- You have no idea who you’re writing for
- You lack the skills
- You have no time
- You have no budget
You can’t begin to benefit from blogging until you learn to do it right.
Once you create all this content, things will snowball.
People will come to recognise you as the go-to person in your industry. Blogging not only attracts prospects but it demonstrates expertise, trust, and authority which just happens to be the E-A-T principle of SEO.
Interesting fact: honesty in business has an impact on your SEO. So maybe think again before exaggerating or saying ‘we’ when there’s only you.
Or as I like to call it, the long game to attraction.
You want to be remembered, and you do that by being a constant reminder.
Always there, nudging your ideal someone about what you do and how you solve their problem.
Writing human-focused content is your priority.
And Google wants you to avoid boring your audience to death.
Visitors won’t stay on your website for very long if they’re not interested in what you have to say. Remember, writing an SEO friendly blog and one that people want to read, should be the same thing.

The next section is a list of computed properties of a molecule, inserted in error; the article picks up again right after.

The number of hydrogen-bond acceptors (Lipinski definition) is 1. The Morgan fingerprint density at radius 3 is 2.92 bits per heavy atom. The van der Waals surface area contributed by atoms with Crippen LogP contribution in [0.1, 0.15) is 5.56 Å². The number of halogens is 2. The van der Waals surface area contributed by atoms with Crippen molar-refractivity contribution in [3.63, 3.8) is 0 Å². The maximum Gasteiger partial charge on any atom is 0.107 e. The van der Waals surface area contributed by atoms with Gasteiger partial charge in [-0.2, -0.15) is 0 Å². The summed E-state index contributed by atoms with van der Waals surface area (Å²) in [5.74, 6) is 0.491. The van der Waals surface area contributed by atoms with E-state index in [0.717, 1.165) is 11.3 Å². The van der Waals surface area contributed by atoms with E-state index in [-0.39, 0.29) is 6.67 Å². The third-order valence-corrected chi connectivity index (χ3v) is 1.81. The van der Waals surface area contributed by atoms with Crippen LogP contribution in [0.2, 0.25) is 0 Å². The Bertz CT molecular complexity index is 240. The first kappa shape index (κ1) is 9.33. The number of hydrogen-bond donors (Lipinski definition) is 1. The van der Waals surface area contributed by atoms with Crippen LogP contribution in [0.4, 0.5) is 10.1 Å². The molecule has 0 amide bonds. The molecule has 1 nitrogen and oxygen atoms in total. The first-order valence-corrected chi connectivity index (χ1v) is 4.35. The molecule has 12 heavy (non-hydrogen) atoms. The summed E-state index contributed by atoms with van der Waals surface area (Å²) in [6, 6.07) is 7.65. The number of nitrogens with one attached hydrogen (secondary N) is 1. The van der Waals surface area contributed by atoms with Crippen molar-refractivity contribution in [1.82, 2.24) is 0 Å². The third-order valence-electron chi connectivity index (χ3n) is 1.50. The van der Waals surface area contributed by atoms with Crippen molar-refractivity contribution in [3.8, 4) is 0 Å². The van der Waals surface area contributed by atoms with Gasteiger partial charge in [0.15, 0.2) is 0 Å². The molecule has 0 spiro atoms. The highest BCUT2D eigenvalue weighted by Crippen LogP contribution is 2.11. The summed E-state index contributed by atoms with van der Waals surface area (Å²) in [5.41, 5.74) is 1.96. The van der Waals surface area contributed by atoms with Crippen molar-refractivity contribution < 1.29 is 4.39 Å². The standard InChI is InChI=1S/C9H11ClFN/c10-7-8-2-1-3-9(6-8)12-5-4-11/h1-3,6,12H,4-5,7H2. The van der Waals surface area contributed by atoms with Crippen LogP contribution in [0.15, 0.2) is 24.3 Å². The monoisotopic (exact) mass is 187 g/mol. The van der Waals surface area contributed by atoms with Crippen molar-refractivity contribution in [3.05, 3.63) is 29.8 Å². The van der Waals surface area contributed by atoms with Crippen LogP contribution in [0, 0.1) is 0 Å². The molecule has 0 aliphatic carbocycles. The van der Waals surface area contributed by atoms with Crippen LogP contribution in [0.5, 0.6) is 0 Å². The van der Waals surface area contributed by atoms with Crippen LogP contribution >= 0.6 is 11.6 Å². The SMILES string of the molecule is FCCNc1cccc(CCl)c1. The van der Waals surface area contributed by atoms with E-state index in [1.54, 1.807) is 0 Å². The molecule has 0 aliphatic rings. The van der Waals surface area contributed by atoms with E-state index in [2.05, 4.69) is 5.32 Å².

Ah, the business of getting business.
So, SEO is the free traffic route for your website but you might want to think about some paid options.
I spoke earlier about those ad links at the top of Google.
I know, seems like a lifetime ago now.
Well, there’s no reason why you shouldn’t think about being one of them.
Pay per click (PPC) and SEO can and do work together. They’re not rivals because they offer different things.
SEO is the long-term way to traffic that your website will always need. PPC is a short-term solution to attracting your customer, once those ads stop, so will the traffic.